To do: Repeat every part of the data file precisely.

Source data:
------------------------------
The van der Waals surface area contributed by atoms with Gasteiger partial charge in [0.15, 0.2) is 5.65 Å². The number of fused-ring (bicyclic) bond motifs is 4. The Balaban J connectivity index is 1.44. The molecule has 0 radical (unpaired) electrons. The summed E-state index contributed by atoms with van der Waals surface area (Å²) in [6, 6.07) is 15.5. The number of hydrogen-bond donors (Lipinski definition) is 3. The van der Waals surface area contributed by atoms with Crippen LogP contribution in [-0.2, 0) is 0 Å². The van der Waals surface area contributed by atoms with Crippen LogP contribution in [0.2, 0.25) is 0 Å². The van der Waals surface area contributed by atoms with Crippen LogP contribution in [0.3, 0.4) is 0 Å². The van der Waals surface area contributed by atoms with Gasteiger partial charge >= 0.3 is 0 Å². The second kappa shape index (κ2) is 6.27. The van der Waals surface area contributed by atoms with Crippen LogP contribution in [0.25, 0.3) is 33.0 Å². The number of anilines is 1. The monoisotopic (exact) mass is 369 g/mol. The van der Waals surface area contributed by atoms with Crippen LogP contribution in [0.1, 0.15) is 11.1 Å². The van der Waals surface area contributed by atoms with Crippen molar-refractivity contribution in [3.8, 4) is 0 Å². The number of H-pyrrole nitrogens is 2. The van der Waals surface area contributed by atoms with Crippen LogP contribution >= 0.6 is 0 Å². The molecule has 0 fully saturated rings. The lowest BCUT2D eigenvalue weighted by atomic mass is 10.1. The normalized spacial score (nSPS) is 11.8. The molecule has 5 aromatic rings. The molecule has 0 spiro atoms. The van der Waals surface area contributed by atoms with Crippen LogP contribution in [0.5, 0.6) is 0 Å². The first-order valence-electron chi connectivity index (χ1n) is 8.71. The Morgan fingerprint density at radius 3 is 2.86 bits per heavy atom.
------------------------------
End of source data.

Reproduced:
The van der Waals surface area contributed by atoms with Gasteiger partial charge in [0.15, 0.2) is 5.65 Å². The number of fused-ring (bicyclic) bond motifs is 4. The Balaban J connectivity index is 1.44. The molecule has 0 radical (unpaired) electrons. The summed E-state index contributed by atoms with van der Waals surface area (Å²) in [6, 6.07) is 15.5. The number of hydrogen-bond donors (Lipinski definition) is 3. The van der Waals surface area contributed by atoms with Crippen LogP contribution in [-0.2, 0) is 0 Å². The van der Waals surface area contributed by atoms with Crippen LogP contribution in [0.2, 0.25) is 0 Å². The van der Waals surface area contributed by atoms with Crippen LogP contribution in [0.3, 0.4) is 0 Å². The van der Waals surface area contributed by atoms with Gasteiger partial charge >= 0.3 is 0 Å². The second kappa shape index (κ2) is 6.27. The van der Waals surface area contributed by atoms with Crippen LogP contribution in [0.25, 0.3) is 33.0 Å². The number of anilines is 1. The monoisotopic (exact) mass is 369 g/mol. The van der Waals surface area contributed by atoms with Crippen LogP contribution in [0.1, 0.15) is 11.1 Å². The van der Waals surface area contributed by atoms with Crippen molar-refractivity contribution in [3.8, 4) is 0 Å². The number of H-pyrrole nitrogens is 2. The van der Waals surface area contributed by atoms with Crippen LogP contribution >= 0.6 is 0 Å². The molecule has 0 fully saturated rings. The lowest BCUT2D eigenvalue weighted by atomic mass is 10.1. The normalized spacial score (nSPS) is 11.8. The molecule has 5 aromatic rings. The molecule has 0 spiro atoms. The van der Waals surface area contributed by atoms with Crippen LogP contribution in [0.5, 0.6) is 0 Å². The first-order valence-electron chi connectivity index (χ1n) is 8.71. The Morgan fingerprint density at radius 3 is 2.86 bits per heavy atom.